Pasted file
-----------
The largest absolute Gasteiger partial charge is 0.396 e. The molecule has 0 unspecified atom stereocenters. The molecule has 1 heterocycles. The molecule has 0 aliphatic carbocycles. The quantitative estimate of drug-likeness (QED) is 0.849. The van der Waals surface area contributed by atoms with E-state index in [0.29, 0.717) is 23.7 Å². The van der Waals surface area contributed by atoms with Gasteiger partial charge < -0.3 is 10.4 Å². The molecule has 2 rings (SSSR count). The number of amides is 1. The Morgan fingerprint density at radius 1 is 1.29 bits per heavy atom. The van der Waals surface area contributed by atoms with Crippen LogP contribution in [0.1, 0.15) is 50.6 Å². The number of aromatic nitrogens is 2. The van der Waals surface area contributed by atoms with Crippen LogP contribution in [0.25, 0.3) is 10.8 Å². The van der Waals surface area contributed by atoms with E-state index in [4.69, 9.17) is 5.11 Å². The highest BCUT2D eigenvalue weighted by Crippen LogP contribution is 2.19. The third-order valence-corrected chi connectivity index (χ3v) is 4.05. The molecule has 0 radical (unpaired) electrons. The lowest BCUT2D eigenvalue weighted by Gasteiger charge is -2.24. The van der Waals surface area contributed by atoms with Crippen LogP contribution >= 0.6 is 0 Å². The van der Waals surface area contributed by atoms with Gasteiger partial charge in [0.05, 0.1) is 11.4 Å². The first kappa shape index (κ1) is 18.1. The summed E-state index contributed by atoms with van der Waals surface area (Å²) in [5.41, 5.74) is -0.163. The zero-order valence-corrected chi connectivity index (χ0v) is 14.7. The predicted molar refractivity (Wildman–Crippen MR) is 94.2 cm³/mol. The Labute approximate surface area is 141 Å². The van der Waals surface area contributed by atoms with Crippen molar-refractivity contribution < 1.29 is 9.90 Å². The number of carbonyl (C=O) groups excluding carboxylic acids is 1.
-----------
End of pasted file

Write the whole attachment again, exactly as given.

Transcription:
The largest absolute Gasteiger partial charge is 0.396 e. The molecule has 0 unspecified atom stereocenters. The molecule has 1 heterocycles. The molecule has 0 aliphatic carbocycles. The quantitative estimate of drug-likeness (QED) is 0.849. The van der Waals surface area contributed by atoms with E-state index in [0.29, 0.717) is 23.7 Å². The van der Waals surface area contributed by atoms with Gasteiger partial charge < -0.3 is 10.4 Å². The molecule has 2 rings (SSSR count). The number of amides is 1. The Morgan fingerprint density at radius 1 is 1.29 bits per heavy atom. The van der Waals surface area contributed by atoms with Crippen LogP contribution in [0.1, 0.15) is 50.6 Å². The number of aromatic nitrogens is 2. The van der Waals surface area contributed by atoms with Crippen LogP contribution in [0.25, 0.3) is 10.8 Å². The van der Waals surface area contributed by atoms with E-state index in [4.69, 9.17) is 5.11 Å². The highest BCUT2D eigenvalue weighted by Crippen LogP contribution is 2.19. The third-order valence-corrected chi connectivity index (χ3v) is 4.05. The molecule has 0 radical (unpaired) electrons. The lowest BCUT2D eigenvalue weighted by Gasteiger charge is -2.24. The van der Waals surface area contributed by atoms with Crippen LogP contribution >= 0.6 is 0 Å². The van der Waals surface area contributed by atoms with Gasteiger partial charge in [0.05, 0.1) is 11.4 Å². The first kappa shape index (κ1) is 18.1. The summed E-state index contributed by atoms with van der Waals surface area (Å²) in [5.41, 5.74) is -0.163. The zero-order valence-corrected chi connectivity index (χ0v) is 14.7. The predicted molar refractivity (Wildman–Crippen MR) is 94.2 cm³/mol. The Labute approximate surface area is 141 Å². The van der Waals surface area contributed by atoms with Crippen molar-refractivity contribution < 1.29 is 9.90 Å². The number of carbonyl (C=O) groups excluding carboxylic acids is 1.